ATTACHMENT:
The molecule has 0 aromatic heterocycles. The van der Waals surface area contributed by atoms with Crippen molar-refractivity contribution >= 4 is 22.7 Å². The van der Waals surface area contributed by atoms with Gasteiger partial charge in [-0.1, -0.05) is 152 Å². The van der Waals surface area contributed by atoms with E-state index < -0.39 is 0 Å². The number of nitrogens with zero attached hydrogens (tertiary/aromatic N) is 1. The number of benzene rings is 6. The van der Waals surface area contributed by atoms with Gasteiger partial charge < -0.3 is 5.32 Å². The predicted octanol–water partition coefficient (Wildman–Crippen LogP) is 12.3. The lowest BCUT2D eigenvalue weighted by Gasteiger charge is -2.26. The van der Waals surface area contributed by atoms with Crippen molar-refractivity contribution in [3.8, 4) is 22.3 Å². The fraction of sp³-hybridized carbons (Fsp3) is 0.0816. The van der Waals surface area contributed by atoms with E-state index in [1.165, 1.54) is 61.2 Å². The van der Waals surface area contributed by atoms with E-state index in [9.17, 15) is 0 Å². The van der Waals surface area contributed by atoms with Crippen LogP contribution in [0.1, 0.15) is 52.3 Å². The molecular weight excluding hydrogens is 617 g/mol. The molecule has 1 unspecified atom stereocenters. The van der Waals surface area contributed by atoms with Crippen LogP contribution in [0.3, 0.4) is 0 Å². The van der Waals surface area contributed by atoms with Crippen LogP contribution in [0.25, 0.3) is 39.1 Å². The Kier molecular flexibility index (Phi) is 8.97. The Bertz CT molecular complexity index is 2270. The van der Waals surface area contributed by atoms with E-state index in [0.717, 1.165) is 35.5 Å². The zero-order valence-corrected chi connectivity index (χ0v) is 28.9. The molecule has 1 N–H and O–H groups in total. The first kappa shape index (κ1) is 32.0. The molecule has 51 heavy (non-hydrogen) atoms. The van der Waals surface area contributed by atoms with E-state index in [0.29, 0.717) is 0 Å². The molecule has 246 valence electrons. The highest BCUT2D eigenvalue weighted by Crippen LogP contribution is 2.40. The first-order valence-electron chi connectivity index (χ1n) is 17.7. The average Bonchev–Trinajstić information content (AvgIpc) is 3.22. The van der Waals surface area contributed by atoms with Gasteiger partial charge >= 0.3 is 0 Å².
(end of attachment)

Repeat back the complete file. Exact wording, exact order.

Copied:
The molecule has 0 aromatic heterocycles. The van der Waals surface area contributed by atoms with Crippen molar-refractivity contribution >= 4 is 22.7 Å². The van der Waals surface area contributed by atoms with Gasteiger partial charge in [-0.1, -0.05) is 152 Å². The van der Waals surface area contributed by atoms with E-state index < -0.39 is 0 Å². The number of nitrogens with zero attached hydrogens (tertiary/aromatic N) is 1. The number of benzene rings is 6. The van der Waals surface area contributed by atoms with Gasteiger partial charge < -0.3 is 5.32 Å². The predicted octanol–water partition coefficient (Wildman–Crippen LogP) is 12.3. The lowest BCUT2D eigenvalue weighted by Gasteiger charge is -2.26. The van der Waals surface area contributed by atoms with Crippen molar-refractivity contribution in [3.8, 4) is 22.3 Å². The fraction of sp³-hybridized carbons (Fsp3) is 0.0816. The van der Waals surface area contributed by atoms with E-state index in [1.165, 1.54) is 61.2 Å². The van der Waals surface area contributed by atoms with E-state index in [9.17, 15) is 0 Å². The van der Waals surface area contributed by atoms with Crippen LogP contribution in [0.1, 0.15) is 52.3 Å². The molecular weight excluding hydrogens is 617 g/mol. The molecule has 1 unspecified atom stereocenters. The van der Waals surface area contributed by atoms with Crippen LogP contribution in [0.3, 0.4) is 0 Å². The van der Waals surface area contributed by atoms with Crippen LogP contribution in [0.25, 0.3) is 39.1 Å². The Kier molecular flexibility index (Phi) is 8.97. The Bertz CT molecular complexity index is 2270. The van der Waals surface area contributed by atoms with E-state index in [0.717, 1.165) is 35.5 Å². The zero-order valence-corrected chi connectivity index (χ0v) is 28.9. The molecule has 1 N–H and O–H groups in total. The first kappa shape index (κ1) is 32.0. The molecule has 51 heavy (non-hydrogen) atoms. The van der Waals surface area contributed by atoms with E-state index in [0.29, 0.717) is 0 Å². The molecule has 246 valence electrons. The highest BCUT2D eigenvalue weighted by Crippen LogP contribution is 2.40. The first-order valence-electron chi connectivity index (χ1n) is 17.7. The average Bonchev–Trinajstić information content (AvgIpc) is 3.22. The van der Waals surface area contributed by atoms with Gasteiger partial charge >= 0.3 is 0 Å².